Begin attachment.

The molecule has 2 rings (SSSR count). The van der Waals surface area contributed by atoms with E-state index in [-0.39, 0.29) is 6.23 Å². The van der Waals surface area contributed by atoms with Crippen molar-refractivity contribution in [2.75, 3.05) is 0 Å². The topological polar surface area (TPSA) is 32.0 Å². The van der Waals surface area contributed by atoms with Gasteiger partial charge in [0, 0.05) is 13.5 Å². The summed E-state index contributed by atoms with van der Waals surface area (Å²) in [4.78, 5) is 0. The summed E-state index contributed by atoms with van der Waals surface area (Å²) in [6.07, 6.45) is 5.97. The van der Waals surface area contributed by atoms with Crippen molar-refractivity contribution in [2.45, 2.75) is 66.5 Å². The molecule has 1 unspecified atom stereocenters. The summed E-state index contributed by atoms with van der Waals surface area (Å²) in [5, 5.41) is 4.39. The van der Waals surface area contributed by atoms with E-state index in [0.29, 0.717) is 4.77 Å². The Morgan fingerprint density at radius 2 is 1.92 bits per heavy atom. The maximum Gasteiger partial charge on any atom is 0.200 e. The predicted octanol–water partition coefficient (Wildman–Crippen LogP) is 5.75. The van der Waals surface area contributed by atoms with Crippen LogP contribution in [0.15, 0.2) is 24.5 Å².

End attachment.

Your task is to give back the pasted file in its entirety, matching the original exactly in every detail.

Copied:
The molecule has 2 rings (SSSR count). The van der Waals surface area contributed by atoms with E-state index in [-0.39, 0.29) is 6.23 Å². The van der Waals surface area contributed by atoms with Crippen molar-refractivity contribution in [2.75, 3.05) is 0 Å². The topological polar surface area (TPSA) is 32.0 Å². The van der Waals surface area contributed by atoms with Gasteiger partial charge in [0, 0.05) is 13.5 Å². The summed E-state index contributed by atoms with van der Waals surface area (Å²) in [4.78, 5) is 0. The summed E-state index contributed by atoms with van der Waals surface area (Å²) in [6.07, 6.45) is 5.97. The van der Waals surface area contributed by atoms with Crippen molar-refractivity contribution in [2.45, 2.75) is 66.5 Å². The molecule has 1 unspecified atom stereocenters. The summed E-state index contributed by atoms with van der Waals surface area (Å²) in [5, 5.41) is 4.39. The van der Waals surface area contributed by atoms with E-state index in [0.29, 0.717) is 4.77 Å². The Morgan fingerprint density at radius 2 is 1.92 bits per heavy atom. The maximum Gasteiger partial charge on any atom is 0.200 e. The predicted octanol–water partition coefficient (Wildman–Crippen LogP) is 5.75. The van der Waals surface area contributed by atoms with Crippen LogP contribution in [0.15, 0.2) is 24.5 Å².